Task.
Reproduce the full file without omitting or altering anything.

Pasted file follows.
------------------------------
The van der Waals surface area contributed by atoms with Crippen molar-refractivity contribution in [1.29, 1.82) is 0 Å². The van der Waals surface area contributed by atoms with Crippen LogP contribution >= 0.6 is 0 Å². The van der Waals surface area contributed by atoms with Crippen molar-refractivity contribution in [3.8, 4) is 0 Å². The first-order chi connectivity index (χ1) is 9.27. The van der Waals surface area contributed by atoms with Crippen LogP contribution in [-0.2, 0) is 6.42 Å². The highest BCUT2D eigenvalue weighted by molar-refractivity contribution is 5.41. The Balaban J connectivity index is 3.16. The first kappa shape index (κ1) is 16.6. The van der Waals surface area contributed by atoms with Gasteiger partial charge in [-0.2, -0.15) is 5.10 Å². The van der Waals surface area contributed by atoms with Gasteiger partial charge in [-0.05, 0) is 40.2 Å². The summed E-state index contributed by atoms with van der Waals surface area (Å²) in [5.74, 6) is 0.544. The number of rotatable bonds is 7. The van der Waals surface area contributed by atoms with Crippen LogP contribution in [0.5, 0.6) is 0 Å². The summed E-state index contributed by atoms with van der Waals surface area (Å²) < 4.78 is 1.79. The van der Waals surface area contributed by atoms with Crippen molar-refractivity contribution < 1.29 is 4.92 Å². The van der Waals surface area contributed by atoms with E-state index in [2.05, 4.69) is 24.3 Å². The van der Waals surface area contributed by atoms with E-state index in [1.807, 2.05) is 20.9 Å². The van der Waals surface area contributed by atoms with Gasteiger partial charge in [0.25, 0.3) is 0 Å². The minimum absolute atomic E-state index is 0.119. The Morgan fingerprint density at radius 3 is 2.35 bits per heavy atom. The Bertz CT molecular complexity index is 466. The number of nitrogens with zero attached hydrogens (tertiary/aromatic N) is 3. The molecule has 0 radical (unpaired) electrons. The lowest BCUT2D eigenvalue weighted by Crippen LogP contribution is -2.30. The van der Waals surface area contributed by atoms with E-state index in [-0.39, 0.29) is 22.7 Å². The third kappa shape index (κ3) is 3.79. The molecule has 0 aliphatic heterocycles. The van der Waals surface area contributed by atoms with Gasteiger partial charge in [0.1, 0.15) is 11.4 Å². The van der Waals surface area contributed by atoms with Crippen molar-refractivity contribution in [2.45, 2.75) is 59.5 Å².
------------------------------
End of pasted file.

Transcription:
The van der Waals surface area contributed by atoms with Crippen molar-refractivity contribution in [1.29, 1.82) is 0 Å². The van der Waals surface area contributed by atoms with Crippen LogP contribution >= 0.6 is 0 Å². The van der Waals surface area contributed by atoms with Crippen molar-refractivity contribution in [3.8, 4) is 0 Å². The first-order chi connectivity index (χ1) is 9.27. The van der Waals surface area contributed by atoms with Crippen LogP contribution in [-0.2, 0) is 6.42 Å². The highest BCUT2D eigenvalue weighted by molar-refractivity contribution is 5.41. The Balaban J connectivity index is 3.16. The first kappa shape index (κ1) is 16.6. The van der Waals surface area contributed by atoms with Gasteiger partial charge in [-0.2, -0.15) is 5.10 Å². The van der Waals surface area contributed by atoms with Gasteiger partial charge in [-0.05, 0) is 40.2 Å². The summed E-state index contributed by atoms with van der Waals surface area (Å²) in [5.74, 6) is 0.544. The number of rotatable bonds is 7. The van der Waals surface area contributed by atoms with Crippen LogP contribution in [0.5, 0.6) is 0 Å². The summed E-state index contributed by atoms with van der Waals surface area (Å²) < 4.78 is 1.79. The van der Waals surface area contributed by atoms with Crippen molar-refractivity contribution < 1.29 is 4.92 Å². The van der Waals surface area contributed by atoms with E-state index in [2.05, 4.69) is 24.3 Å². The van der Waals surface area contributed by atoms with E-state index in [1.807, 2.05) is 20.9 Å². The van der Waals surface area contributed by atoms with Gasteiger partial charge in [0.25, 0.3) is 0 Å². The minimum absolute atomic E-state index is 0.119. The Morgan fingerprint density at radius 3 is 2.35 bits per heavy atom. The Bertz CT molecular complexity index is 466. The number of nitrogens with zero attached hydrogens (tertiary/aromatic N) is 3. The molecule has 0 radical (unpaired) electrons. The lowest BCUT2D eigenvalue weighted by Crippen LogP contribution is -2.30. The van der Waals surface area contributed by atoms with E-state index in [-0.39, 0.29) is 22.7 Å². The third kappa shape index (κ3) is 3.79. The molecule has 0 aliphatic heterocycles. The van der Waals surface area contributed by atoms with Gasteiger partial charge in [0.1, 0.15) is 11.4 Å². The van der Waals surface area contributed by atoms with Crippen molar-refractivity contribution in [2.45, 2.75) is 59.5 Å².